NCC Pediatrics Residency @ Walter Reed Bethesda
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Oveview of the Curriculum

The NCC Pediatrics Residency aims to train board-certified pediatricians, sought-after medical educators, and physician-leaders capable of delivering top-notch care for pediatric patients - from 22 weeks gestation through 22 years - in any environment, from tertiary care hospitals, isolated clinics, and the austere conditions of humanitarian and battlefield crises.

Our curriculum is designed to allow the faculty to certify that our graduates can be entrusted to perform the Entrustable Professional Activities of a General Pediatrician. Our faculty and residents use a variety of teaching methods to reach every type of learning style in order to develop the knowledge, skills, and attitudes needed to independently perform these EPAs. Here are the key and unique components of our curriculum.


Continuity Clinic Curriculum

Residents and faculty meet for 45 minutes during the noon hour to discuss the weekly topic of the continuity clinic curriculum. The curriculum was developed by CAPT Joseph Lopreiato in 1995 and has been continually updated to provide residents and faculty with the up-to-date knowledge about primary care health-maintenance. The small group, case-based discussions cover screening, nutrition, immunizations, behavior, normal development, educational testing, and other topics useful for caring for patients in a busy primary care practice. In the spring, the curriculum covers more global practice topics such as telephone triage and cultural sensitivity and more specific topics such as primary care of premature infants.

Morning Report and Lecture Series

Our program has a dedicated 60 minute daily morning report and lecture that is attended by all residents.  The first 20 minutes is Morning Report which reviews recent admissions and highlights a case presented by an intern or junior trainee.  Morning Report is led by the senior pediatric resident.  This role for a senior resident is unique among pediatric residencies, and is aligned with the reality that our graduates practice as the local pediatric expert in remote locations where they must teach and lead medical teams who may not have much pediatric experience.

A 40 minute lecture follows morning report.  Lectures are approved for CME credit.  Topics are aligned with the American Board of Pediatrics content specifications.  The first month deals with emergency and acute care pediatric topics from all specialties including general outpatient pediatrics.  Our current academic calendar details past and upcoming lectures.  Faculty (and residents) receive training in teaching techniques, and the program’s culture of expecting critique and feedback from all levels of learners have resulted in an excellent lecture series.

Required Rotations

PL-1:  During this year, residents are given primary patient care responsibility under direct supervision of senior residents and staff.  The emphasis is on primary care of pediatric patients from newborns to adolescents. Interns spend three months on the inpatient ward (one as day shift, one as night shift and one at the local Children's Hospital), 2 months in the neonatal intensive care unit, two months on the newborn service (one as night shift) and 3 months in the general pediatric clinic.   One month rotations are completed on the adolescent medicine service,, the Walter Reed Emergency Department, and in the emergency room at Children’s National Medical Center, Washington, DC.  Navy interns complete the Walter Reed pediatric orthopedic and sports medicine service at the Naval Academy; other interns can elect to do this required selective later in training. For more information, consult our Rotation Information Page.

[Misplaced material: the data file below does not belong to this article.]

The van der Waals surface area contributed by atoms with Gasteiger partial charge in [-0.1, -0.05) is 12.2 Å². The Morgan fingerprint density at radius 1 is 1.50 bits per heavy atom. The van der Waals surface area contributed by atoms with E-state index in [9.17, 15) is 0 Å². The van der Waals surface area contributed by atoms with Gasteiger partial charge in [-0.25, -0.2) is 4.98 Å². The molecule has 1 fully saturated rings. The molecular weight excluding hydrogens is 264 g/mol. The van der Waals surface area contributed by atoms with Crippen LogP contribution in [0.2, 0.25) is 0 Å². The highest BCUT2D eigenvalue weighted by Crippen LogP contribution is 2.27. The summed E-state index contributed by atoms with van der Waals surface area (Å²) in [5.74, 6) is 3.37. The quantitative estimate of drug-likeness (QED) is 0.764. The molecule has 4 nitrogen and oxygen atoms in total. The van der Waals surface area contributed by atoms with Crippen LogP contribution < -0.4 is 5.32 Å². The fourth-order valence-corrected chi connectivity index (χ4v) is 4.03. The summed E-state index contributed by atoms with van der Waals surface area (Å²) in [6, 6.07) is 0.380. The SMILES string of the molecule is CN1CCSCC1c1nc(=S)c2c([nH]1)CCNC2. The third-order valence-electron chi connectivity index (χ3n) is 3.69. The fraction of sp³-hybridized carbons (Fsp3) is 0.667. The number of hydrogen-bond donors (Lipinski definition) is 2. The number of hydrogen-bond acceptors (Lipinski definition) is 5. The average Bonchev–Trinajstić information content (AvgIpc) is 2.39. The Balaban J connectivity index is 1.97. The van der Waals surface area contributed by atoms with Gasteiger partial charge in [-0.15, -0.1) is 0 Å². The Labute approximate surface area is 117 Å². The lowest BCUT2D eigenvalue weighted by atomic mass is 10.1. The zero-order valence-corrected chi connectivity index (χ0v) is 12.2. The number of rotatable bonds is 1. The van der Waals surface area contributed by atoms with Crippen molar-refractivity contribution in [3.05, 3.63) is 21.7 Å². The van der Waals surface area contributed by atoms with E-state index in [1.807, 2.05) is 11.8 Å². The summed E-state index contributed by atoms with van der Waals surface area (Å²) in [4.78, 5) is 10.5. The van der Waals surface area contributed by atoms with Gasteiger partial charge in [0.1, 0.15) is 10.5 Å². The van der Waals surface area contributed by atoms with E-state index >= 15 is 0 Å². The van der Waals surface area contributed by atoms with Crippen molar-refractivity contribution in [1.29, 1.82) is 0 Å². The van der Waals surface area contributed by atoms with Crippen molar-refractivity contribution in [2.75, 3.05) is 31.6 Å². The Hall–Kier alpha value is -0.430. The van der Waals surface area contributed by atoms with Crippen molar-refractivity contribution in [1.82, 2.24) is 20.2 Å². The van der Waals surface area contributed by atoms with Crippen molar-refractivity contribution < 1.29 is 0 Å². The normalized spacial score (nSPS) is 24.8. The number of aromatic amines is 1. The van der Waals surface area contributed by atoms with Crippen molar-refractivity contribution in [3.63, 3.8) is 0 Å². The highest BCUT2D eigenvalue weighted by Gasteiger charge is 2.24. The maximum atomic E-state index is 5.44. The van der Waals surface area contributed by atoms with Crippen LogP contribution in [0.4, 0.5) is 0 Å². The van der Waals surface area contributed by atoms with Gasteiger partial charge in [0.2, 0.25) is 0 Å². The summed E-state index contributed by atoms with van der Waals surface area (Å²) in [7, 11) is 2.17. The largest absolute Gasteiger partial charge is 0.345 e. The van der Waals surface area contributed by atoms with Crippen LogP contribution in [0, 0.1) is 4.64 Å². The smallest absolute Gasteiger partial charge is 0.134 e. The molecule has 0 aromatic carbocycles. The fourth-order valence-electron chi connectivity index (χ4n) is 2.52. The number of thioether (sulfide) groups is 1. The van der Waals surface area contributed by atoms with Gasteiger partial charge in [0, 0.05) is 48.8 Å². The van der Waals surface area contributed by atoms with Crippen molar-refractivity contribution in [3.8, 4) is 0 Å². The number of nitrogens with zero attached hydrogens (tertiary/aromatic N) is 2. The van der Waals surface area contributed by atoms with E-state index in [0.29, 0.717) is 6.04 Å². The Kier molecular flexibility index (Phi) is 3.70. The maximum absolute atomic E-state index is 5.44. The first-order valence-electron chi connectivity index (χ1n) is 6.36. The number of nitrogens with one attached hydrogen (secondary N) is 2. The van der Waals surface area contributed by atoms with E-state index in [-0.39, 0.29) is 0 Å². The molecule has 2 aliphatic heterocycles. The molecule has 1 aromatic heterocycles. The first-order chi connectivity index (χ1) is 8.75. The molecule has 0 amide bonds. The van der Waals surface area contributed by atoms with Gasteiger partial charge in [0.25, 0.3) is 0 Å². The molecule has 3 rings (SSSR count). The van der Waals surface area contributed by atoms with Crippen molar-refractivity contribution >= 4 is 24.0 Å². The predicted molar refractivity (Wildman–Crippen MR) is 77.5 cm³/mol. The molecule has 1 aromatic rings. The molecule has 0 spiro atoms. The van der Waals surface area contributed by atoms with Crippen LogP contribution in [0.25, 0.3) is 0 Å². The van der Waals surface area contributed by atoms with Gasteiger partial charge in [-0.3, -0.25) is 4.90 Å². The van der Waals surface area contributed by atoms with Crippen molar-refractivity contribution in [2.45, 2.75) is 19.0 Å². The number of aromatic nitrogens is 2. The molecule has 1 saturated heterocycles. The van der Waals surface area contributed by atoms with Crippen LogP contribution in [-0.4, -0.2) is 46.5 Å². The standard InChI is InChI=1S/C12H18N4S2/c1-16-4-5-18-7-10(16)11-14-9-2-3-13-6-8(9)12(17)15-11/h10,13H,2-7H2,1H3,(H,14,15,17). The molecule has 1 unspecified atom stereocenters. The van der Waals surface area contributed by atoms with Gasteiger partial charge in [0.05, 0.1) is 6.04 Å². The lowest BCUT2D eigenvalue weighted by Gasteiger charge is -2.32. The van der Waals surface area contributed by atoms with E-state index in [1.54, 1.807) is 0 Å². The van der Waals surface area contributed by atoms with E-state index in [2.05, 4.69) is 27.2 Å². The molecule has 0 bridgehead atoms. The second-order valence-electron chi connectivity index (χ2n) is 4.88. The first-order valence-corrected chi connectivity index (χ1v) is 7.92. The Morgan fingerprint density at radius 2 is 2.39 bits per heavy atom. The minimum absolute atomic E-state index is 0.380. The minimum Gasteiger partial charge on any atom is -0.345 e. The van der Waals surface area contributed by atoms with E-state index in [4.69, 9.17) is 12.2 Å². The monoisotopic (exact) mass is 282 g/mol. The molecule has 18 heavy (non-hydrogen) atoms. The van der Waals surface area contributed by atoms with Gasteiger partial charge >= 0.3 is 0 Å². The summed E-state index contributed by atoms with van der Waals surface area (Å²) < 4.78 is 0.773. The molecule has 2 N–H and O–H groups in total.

PL-2:  The second year is designed to introduce the resident to more sub-specialized patient care and to learn how to supervise junior residents in inpatient settings and in the nursery.  Rotations are offered in developmental medicine, community pediatrics, pediatric critical care (at a local Children's Hospital), the NICU, one month on the Pediatric Consult Service caring for WRB PICU and pediatric surgical patients, ambulatory medicine, and in 4-5 electives. For more information, consult our Rotation Information Page.

PL-3:  In the third year, residents gain skills as teaching chiefs on the inpatient services and in the clinics. Rotations in subspecialty electives and the pediatric ICU at Children's National Medical Center are offered. Two semi-independent rotations prepare graduating residents for their first duty station by approximating attending duties, responsibilities, and privileges at two high-volume sites: one outpatient ambulatory pediatrics month at Malcolm grow Medical Center at Andrews Air Force Base, and one inpatient nursery rotation at Womack Army Medical Center at Fort Bragg, NC. In 2017, a Transition to Practice Rotation in the last month before graduation will be offered. For more information, consult our Rotation Information Page.


Electives in every pediatric subspecialty are offered by on-site faculty specializing in nephrology, genetics, rheumatology, gastroenterology, endocrinology, cardiology (including specialists in electrophysiology and fetal cardiology), hematology-oncology, infectious diseases, and pulmonology. Pediatric electives are also available on-site at Walter Reed Bethesda in pediatric anesthesia, dermatology, allergy/immunology, radiology, urology and other surgical subspecialties. Rotations in Humanitarian Medicine, Research Methods, and Medical Education Theory and Development are available as well. Residents are encouraged to help develop new electives that specifically meet their individualized career plans. For more information, consult our Rotation Information Page.

Research Curriculum

The NCC Pediatrics Residency has a strong active research community in pediatric basic science, clinical studies, and educational research .  Primers on conducting pediatric research are incorporated into the morning lecture series.  A constantly updated online database of projects and mentors is available.  There are many active protocols initiated by our residents.